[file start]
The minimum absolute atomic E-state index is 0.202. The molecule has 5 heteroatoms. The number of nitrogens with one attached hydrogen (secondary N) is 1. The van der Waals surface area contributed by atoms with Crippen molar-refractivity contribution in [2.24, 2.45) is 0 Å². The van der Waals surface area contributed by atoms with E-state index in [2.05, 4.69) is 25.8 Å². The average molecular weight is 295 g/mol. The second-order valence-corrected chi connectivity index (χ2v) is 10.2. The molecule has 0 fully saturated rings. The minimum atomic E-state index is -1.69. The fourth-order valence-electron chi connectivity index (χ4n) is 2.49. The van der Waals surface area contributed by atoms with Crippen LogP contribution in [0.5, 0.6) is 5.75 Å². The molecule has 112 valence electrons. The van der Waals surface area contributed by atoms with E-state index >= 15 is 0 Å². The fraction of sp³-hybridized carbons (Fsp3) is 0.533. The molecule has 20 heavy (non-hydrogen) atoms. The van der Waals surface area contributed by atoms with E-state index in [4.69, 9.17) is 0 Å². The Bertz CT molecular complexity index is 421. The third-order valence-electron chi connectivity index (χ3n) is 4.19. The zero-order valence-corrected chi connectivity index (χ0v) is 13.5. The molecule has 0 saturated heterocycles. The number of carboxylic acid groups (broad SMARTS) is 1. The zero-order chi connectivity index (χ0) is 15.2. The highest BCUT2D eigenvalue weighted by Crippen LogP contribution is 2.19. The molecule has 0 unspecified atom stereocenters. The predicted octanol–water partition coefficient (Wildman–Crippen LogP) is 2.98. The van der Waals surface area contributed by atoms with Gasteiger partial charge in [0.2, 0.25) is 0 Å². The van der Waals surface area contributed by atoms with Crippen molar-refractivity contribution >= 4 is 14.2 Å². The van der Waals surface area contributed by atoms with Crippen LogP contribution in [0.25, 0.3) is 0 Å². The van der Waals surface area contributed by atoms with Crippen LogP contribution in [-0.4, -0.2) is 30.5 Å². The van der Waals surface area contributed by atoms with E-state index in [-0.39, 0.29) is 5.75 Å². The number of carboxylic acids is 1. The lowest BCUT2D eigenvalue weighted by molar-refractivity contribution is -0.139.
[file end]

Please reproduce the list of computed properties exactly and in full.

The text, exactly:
The minimum absolute atomic E-state index is 0.202. The molecule has 5 heteroatoms. The number of nitrogens with one attached hydrogen (secondary N) is 1. The van der Waals surface area contributed by atoms with Crippen molar-refractivity contribution in [2.24, 2.45) is 0 Å². The van der Waals surface area contributed by atoms with E-state index in [2.05, 4.69) is 25.8 Å². The average molecular weight is 295 g/mol. The second-order valence-corrected chi connectivity index (χ2v) is 10.2. The molecule has 0 fully saturated rings. The minimum atomic E-state index is -1.69. The fourth-order valence-electron chi connectivity index (χ4n) is 2.49. The van der Waals surface area contributed by atoms with Crippen LogP contribution in [0.5, 0.6) is 5.75 Å². The molecule has 112 valence electrons. The van der Waals surface area contributed by atoms with E-state index >= 15 is 0 Å². The fraction of sp³-hybridized carbons (Fsp3) is 0.533. The molecule has 20 heavy (non-hydrogen) atoms. The van der Waals surface area contributed by atoms with E-state index in [4.69, 9.17) is 0 Å². The Bertz CT molecular complexity index is 421. The third-order valence-electron chi connectivity index (χ3n) is 4.19. The zero-order valence-corrected chi connectivity index (χ0v) is 13.5. The molecule has 0 saturated heterocycles. The number of carboxylic acid groups (broad SMARTS) is 1. The zero-order chi connectivity index (χ0) is 15.2. The highest BCUT2D eigenvalue weighted by Crippen LogP contribution is 2.19. The molecule has 0 unspecified atom stereocenters. The predicted octanol–water partition coefficient (Wildman–Crippen LogP) is 2.98. The van der Waals surface area contributed by atoms with Gasteiger partial charge in [0.2, 0.25) is 0 Å². The van der Waals surface area contributed by atoms with Crippen molar-refractivity contribution >= 4 is 14.2 Å². The van der Waals surface area contributed by atoms with Crippen LogP contribution in [0.25, 0.3) is 0 Å². The van der Waals surface area contributed by atoms with Crippen LogP contribution in [-0.4, -0.2) is 30.5 Å². The van der Waals surface area contributed by atoms with E-state index in [-0.39, 0.29) is 5.75 Å². The number of carboxylic acids is 1. The lowest BCUT2D eigenvalue weighted by molar-refractivity contribution is -0.139.